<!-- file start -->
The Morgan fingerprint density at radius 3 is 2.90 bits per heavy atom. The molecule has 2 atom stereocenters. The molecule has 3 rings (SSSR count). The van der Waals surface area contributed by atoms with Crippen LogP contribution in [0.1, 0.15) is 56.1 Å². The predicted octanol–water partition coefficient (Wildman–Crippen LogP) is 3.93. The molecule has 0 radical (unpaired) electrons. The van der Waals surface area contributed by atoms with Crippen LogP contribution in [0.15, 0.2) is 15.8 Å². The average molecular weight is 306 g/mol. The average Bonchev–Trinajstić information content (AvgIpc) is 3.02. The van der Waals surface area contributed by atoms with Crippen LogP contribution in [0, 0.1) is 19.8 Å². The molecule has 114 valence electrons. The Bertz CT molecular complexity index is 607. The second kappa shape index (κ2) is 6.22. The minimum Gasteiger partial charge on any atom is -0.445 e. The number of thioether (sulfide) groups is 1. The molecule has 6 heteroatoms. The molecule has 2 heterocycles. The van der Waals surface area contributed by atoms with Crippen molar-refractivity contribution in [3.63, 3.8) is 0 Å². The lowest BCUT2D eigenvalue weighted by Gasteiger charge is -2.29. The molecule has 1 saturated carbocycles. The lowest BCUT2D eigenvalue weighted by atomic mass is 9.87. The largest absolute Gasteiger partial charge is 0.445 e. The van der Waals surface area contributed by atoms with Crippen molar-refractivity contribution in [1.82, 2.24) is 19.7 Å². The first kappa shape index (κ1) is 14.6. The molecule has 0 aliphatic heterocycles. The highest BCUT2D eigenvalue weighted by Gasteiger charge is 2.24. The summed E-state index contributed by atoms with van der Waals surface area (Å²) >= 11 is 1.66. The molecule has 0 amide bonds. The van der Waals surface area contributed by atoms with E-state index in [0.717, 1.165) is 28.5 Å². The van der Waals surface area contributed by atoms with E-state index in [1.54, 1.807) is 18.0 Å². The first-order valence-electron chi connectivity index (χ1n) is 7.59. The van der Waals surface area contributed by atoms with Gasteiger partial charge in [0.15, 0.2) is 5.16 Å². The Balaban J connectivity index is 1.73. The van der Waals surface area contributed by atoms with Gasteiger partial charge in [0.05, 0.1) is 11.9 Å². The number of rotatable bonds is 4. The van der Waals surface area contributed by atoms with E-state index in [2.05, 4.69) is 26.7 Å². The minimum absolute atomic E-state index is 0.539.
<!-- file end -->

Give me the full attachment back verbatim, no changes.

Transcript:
The Morgan fingerprint density at radius 3 is 2.90 bits per heavy atom. The molecule has 2 atom stereocenters. The molecule has 3 rings (SSSR count). The van der Waals surface area contributed by atoms with Crippen LogP contribution in [0.1, 0.15) is 56.1 Å². The predicted octanol–water partition coefficient (Wildman–Crippen LogP) is 3.93. The molecule has 0 radical (unpaired) electrons. The van der Waals surface area contributed by atoms with Crippen LogP contribution in [0.15, 0.2) is 15.8 Å². The average molecular weight is 306 g/mol. The average Bonchev–Trinajstić information content (AvgIpc) is 3.02. The van der Waals surface area contributed by atoms with Crippen LogP contribution in [0, 0.1) is 19.8 Å². The molecule has 114 valence electrons. The Bertz CT molecular complexity index is 607. The second kappa shape index (κ2) is 6.22. The minimum Gasteiger partial charge on any atom is -0.445 e. The number of thioether (sulfide) groups is 1. The molecule has 6 heteroatoms. The molecule has 2 heterocycles. The van der Waals surface area contributed by atoms with Crippen molar-refractivity contribution in [3.63, 3.8) is 0 Å². The lowest BCUT2D eigenvalue weighted by Gasteiger charge is -2.29. The molecule has 1 saturated carbocycles. The lowest BCUT2D eigenvalue weighted by atomic mass is 9.87. The largest absolute Gasteiger partial charge is 0.445 e. The van der Waals surface area contributed by atoms with Crippen molar-refractivity contribution in [1.82, 2.24) is 19.7 Å². The first kappa shape index (κ1) is 14.6. The molecule has 0 aliphatic heterocycles. The highest BCUT2D eigenvalue weighted by Gasteiger charge is 2.24. The summed E-state index contributed by atoms with van der Waals surface area (Å²) >= 11 is 1.66. The molecule has 0 amide bonds. The van der Waals surface area contributed by atoms with E-state index in [0.717, 1.165) is 28.5 Å². The van der Waals surface area contributed by atoms with E-state index in [1.54, 1.807) is 18.0 Å². The first-order valence-electron chi connectivity index (χ1n) is 7.59. The van der Waals surface area contributed by atoms with Gasteiger partial charge in [0.15, 0.2) is 5.16 Å². The Balaban J connectivity index is 1.73. The van der Waals surface area contributed by atoms with Gasteiger partial charge in [0.05, 0.1) is 11.9 Å². The number of rotatable bonds is 4. The van der Waals surface area contributed by atoms with E-state index in [2.05, 4.69) is 26.7 Å². The minimum absolute atomic E-state index is 0.539.